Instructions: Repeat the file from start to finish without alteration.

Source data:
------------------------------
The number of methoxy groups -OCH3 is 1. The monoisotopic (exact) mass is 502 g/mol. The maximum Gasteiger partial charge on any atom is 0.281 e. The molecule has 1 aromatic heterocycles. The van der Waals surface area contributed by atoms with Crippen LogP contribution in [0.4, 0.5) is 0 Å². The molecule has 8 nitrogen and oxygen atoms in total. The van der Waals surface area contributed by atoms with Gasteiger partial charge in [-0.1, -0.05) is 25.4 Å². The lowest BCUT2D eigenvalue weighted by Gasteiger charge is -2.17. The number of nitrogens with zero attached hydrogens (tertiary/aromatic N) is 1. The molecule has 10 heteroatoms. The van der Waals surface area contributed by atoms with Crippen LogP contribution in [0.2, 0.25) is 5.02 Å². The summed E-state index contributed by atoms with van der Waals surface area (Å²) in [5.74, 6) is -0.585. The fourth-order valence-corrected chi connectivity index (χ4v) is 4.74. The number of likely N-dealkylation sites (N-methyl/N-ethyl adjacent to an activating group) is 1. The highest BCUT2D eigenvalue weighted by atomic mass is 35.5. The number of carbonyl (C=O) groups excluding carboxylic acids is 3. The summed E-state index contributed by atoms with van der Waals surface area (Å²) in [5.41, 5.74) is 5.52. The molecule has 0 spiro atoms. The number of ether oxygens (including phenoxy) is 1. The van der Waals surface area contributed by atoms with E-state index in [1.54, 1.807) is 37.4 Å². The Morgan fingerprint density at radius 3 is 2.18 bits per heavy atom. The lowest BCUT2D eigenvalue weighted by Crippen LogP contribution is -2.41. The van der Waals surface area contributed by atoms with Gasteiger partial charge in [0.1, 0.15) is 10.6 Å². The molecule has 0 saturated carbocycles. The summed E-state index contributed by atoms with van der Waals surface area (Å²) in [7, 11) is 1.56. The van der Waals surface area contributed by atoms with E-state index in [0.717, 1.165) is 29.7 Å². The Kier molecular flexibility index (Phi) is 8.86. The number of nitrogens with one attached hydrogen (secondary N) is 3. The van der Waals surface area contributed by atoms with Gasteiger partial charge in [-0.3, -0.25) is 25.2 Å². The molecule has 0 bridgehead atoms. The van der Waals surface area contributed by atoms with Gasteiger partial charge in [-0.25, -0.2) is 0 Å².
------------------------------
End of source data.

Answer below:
The number of methoxy groups -OCH3 is 1. The monoisotopic (exact) mass is 502 g/mol. The maximum Gasteiger partial charge on any atom is 0.281 e. The molecule has 1 aromatic heterocycles. The van der Waals surface area contributed by atoms with Crippen LogP contribution in [0.4, 0.5) is 0 Å². The molecule has 8 nitrogen and oxygen atoms in total. The van der Waals surface area contributed by atoms with Gasteiger partial charge in [-0.1, -0.05) is 25.4 Å². The lowest BCUT2D eigenvalue weighted by Gasteiger charge is -2.17. The number of nitrogens with zero attached hydrogens (tertiary/aromatic N) is 1. The molecule has 10 heteroatoms. The van der Waals surface area contributed by atoms with Crippen LogP contribution in [0.2, 0.25) is 5.02 Å². The summed E-state index contributed by atoms with van der Waals surface area (Å²) in [5.74, 6) is -0.585. The fourth-order valence-corrected chi connectivity index (χ4v) is 4.74. The number of likely N-dealkylation sites (N-methyl/N-ethyl adjacent to an activating group) is 1. The highest BCUT2D eigenvalue weighted by atomic mass is 35.5. The number of carbonyl (C=O) groups excluding carboxylic acids is 3. The summed E-state index contributed by atoms with van der Waals surface area (Å²) in [5.41, 5.74) is 5.52. The molecule has 0 spiro atoms. The number of ether oxygens (including phenoxy) is 1. The van der Waals surface area contributed by atoms with E-state index in [1.54, 1.807) is 37.4 Å². The Morgan fingerprint density at radius 3 is 2.18 bits per heavy atom. The lowest BCUT2D eigenvalue weighted by Crippen LogP contribution is -2.41. The van der Waals surface area contributed by atoms with Gasteiger partial charge in [0.1, 0.15) is 10.6 Å². The molecule has 0 saturated carbocycles. The summed E-state index contributed by atoms with van der Waals surface area (Å²) in [7, 11) is 1.56. The van der Waals surface area contributed by atoms with E-state index in [0.717, 1.165) is 29.7 Å². The Kier molecular flexibility index (Phi) is 8.86. The number of nitrogens with one attached hydrogen (secondary N) is 3. The van der Waals surface area contributed by atoms with Gasteiger partial charge in [-0.3, -0.25) is 25.2 Å². The molecule has 0 bridgehead atoms. The van der Waals surface area contributed by atoms with Gasteiger partial charge in [-0.25, -0.2) is 0 Å².